From The Source

December 21, 2013

This is our last newsletter for the year of 2013. Thank you to Chris Root for putting it together for us every month. Also, thank you each for reading it every month. I say this because I know how many copies I make each month, and I know how many do not get picked up and read. It is not read by the majority of our members, which is a shame because I think we try to impart some important messages through this humble publication. So, besides our usual request that you encourage new members to join and current members to stay, if you do indeed habitually read this, please tell your fellow members about it and the inspirational and educational articles it contains each month so that more people can benefit from reading it.

Over the years I have repeatedly written about progress in our art. I have alway s stressed the need to continue so that solid and permanent changes take place in your martial art expertise. Well, I am very good at what I do. There is only one reason I became as good at this as I am. It is because I never stopped. I remember my first days as a white belt. I was no gifted or perfect karate student. Many people were better and more advanced than I was. If you want to be great there is no magic or secret to it, just never stop. I also didn’t make excuses for not knowing things. I didn’t talk myself into quitting because of things I created to rationalize it. I never pretended to be better than I was, I never acted as if I was better than others and I never told myself I was done making progress. I did other things than just practice karate, but I never decided to stop making karate a priority. I just told myself I would never quit because I knew I would keep getting better, I didn’t know each day if I got better, I just knew I would and left it at that. I always knew that I would improve if I believed in myself. That is it. If it sounds simple to you that is because it is just that simple. Do not ever quit and you will continue to be great and continue to improve for the rest of your life. People quit karate, jobs, marriages, and almost every other thing they do all too frequently. Perhaps staying with your karate practice can help you make longevity in other areas all that more possible.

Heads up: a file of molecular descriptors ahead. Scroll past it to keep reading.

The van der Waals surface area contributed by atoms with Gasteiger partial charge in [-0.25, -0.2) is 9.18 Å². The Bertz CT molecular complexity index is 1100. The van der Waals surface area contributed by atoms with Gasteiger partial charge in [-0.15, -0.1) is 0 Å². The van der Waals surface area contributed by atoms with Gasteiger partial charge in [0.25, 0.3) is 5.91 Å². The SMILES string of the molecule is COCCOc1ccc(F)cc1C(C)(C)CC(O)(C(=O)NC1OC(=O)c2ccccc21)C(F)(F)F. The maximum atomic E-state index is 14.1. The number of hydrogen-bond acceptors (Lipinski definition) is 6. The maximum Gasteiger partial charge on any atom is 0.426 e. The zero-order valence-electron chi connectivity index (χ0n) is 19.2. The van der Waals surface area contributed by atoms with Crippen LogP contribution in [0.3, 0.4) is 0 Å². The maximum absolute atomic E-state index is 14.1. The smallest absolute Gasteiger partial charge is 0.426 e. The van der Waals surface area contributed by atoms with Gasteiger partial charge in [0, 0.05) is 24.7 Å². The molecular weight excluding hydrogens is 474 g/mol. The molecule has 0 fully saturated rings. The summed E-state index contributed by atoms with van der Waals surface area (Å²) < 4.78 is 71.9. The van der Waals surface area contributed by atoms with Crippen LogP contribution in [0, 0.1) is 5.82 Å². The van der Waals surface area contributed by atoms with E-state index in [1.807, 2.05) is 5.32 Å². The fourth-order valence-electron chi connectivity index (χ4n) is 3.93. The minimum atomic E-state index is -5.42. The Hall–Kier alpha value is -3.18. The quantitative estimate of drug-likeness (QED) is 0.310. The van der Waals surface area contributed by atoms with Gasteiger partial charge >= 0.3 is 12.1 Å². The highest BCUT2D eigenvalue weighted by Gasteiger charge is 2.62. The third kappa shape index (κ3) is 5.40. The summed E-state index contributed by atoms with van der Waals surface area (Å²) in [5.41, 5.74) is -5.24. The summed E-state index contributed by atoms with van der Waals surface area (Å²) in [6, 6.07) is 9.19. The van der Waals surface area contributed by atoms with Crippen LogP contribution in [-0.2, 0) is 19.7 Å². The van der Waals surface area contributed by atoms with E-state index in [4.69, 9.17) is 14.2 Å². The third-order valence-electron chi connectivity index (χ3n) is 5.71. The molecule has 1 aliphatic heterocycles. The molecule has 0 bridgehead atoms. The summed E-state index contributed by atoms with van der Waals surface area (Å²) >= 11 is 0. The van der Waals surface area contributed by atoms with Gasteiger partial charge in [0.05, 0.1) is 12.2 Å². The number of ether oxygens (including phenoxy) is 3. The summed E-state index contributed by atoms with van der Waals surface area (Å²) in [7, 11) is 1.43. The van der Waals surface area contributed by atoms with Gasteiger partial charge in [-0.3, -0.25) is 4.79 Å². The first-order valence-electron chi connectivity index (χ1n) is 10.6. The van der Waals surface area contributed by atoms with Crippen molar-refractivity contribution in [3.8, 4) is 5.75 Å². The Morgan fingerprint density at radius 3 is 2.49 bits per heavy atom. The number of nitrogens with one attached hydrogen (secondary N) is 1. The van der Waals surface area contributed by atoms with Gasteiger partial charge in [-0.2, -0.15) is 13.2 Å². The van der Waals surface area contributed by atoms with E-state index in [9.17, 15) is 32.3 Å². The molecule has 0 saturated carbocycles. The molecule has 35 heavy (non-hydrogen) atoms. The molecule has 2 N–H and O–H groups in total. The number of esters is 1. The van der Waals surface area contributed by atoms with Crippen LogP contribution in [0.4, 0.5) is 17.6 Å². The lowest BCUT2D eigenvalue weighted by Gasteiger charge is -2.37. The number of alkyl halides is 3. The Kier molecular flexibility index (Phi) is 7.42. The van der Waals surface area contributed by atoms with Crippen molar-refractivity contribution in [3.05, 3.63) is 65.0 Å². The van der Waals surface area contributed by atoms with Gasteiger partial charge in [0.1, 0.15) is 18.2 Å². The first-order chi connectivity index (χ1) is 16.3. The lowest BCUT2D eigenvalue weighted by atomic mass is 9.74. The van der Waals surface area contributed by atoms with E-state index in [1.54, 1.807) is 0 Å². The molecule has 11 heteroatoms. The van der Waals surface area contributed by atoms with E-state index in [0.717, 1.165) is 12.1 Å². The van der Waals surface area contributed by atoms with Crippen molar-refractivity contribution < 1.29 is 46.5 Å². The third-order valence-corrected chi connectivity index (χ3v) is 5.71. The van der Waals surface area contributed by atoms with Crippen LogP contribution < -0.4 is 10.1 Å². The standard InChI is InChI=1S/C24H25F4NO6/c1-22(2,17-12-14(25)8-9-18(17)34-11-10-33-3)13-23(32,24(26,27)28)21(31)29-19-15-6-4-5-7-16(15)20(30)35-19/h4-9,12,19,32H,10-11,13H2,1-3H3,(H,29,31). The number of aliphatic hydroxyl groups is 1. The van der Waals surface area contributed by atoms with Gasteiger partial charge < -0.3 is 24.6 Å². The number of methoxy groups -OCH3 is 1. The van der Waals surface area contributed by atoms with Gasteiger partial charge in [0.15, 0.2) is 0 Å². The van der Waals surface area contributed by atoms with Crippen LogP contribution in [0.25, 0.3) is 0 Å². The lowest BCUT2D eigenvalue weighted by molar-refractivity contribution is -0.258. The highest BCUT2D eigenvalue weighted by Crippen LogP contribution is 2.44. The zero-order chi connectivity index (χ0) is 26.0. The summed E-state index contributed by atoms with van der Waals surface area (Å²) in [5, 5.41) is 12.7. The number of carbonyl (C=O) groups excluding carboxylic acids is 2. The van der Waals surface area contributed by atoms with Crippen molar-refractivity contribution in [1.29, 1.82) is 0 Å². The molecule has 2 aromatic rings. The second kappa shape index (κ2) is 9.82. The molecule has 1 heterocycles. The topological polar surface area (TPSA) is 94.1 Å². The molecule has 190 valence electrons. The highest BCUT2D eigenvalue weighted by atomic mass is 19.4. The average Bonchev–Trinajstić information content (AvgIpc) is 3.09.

I won’t begin to discuss in detail all the various and numerous reasons people make for leaving the Dojo. The sad thing is people do leave. Money and time are the dominate reasons, but since dinner out at a restaurant cost more than a month of study here and one class lasts no longer that a tv drama each day, those reasons seem trivial. It is all about motivation and priorities. Many people who leave once thought our Dojo was the coolest place they ever walked into, and their eyes were wide with eagerness and anticipation. They were content and satisfied. Did the Dojo change? No, the motivation and the priorities of the person does. Is it easy to do this for years? No, it isn’t. Unless…you let it be that way. The person who stays with a dojo forever let’s it be the way it was for them at the beginning, something valuable and fun. The real secret is that there is no secret. Every beginning student has visions and dreams of being a karate master. The truth is every student can become a very high ranking master as long as they never quit.

Shakespeare said “to thy own self be true”. Don’t quit and make up reasons why you should and did. Karate is universal, it can live with every race, creed, religion, political beliefs, age, whatever. Karate can make you a better catholic, republican, Jew, white, black, democrat, anything. Why is this? Because continuous uninterrupted karate practice brings you inner peace and the ability to see everyone through positive, peaceful, strong and objective eyes. Karate will just make you better…but you have to be in it to win it…

This month we are asking you, our students, the parent of a student, the friend or family member of a student, to write something for our newsletter. It doesn’t have to be long or complicated, just something from the heart about how you feel or what you think of our Dojo and our practice. Every January we publish all of the contributions in the Annual January members edition. Writing your thoughts or feelings about your school and reading everyone else’s can in itself be motivating for you and inspire you to stay and train harder. So please submit something personally at the Dojo or by email to by the end of December and thank you!